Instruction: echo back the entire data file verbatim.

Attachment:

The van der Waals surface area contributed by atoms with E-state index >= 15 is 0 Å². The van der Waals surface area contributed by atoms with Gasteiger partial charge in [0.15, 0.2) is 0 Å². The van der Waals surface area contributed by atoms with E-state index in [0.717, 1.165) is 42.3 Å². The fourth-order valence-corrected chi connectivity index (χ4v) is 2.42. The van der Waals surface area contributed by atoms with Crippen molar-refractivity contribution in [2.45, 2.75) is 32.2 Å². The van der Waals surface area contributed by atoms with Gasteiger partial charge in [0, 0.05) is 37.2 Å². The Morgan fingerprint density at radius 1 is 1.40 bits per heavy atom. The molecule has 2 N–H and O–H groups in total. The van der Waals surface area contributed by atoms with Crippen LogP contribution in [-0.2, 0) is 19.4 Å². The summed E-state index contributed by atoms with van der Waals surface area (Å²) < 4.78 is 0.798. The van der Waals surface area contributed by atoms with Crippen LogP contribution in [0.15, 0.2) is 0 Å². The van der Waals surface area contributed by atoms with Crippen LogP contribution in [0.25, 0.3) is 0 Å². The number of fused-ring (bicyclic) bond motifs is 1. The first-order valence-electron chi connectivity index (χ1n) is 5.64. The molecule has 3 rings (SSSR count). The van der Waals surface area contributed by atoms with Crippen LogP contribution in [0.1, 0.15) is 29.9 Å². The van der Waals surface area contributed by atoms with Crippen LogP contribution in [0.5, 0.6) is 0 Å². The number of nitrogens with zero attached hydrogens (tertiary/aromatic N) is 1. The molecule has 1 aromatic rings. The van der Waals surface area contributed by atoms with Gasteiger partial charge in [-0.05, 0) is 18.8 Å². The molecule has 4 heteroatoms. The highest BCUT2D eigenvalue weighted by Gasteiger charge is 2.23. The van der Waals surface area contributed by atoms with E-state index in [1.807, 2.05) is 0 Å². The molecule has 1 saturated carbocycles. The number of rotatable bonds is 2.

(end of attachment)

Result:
The van der Waals surface area contributed by atoms with E-state index >= 15 is 0 Å². The van der Waals surface area contributed by atoms with Gasteiger partial charge in [0.15, 0.2) is 0 Å². The van der Waals surface area contributed by atoms with E-state index in [0.717, 1.165) is 42.3 Å². The fourth-order valence-corrected chi connectivity index (χ4v) is 2.42. The van der Waals surface area contributed by atoms with Crippen molar-refractivity contribution in [2.45, 2.75) is 32.2 Å². The van der Waals surface area contributed by atoms with Gasteiger partial charge in [0, 0.05) is 37.2 Å². The Morgan fingerprint density at radius 1 is 1.40 bits per heavy atom. The molecule has 2 N–H and O–H groups in total. The van der Waals surface area contributed by atoms with Crippen LogP contribution in [-0.2, 0) is 19.4 Å². The summed E-state index contributed by atoms with van der Waals surface area (Å²) < 4.78 is 0.798. The van der Waals surface area contributed by atoms with Crippen LogP contribution in [0.15, 0.2) is 0 Å². The van der Waals surface area contributed by atoms with Crippen LogP contribution in [0.25, 0.3) is 0 Å². The number of fused-ring (bicyclic) bond motifs is 1. The first-order valence-electron chi connectivity index (χ1n) is 5.64. The molecule has 3 rings (SSSR count). The van der Waals surface area contributed by atoms with Crippen LogP contribution in [0.1, 0.15) is 29.9 Å². The van der Waals surface area contributed by atoms with Crippen LogP contribution in [0.5, 0.6) is 0 Å². The number of nitrogens with zero attached hydrogens (tertiary/aromatic N) is 1. The molecule has 1 aromatic rings. The van der Waals surface area contributed by atoms with Gasteiger partial charge in [-0.05, 0) is 18.8 Å². The molecule has 4 heteroatoms. The highest BCUT2D eigenvalue weighted by Gasteiger charge is 2.23. The van der Waals surface area contributed by atoms with E-state index in [1.807, 2.05) is 0 Å². The molecule has 1 saturated carbocycles. The number of rotatable bonds is 2.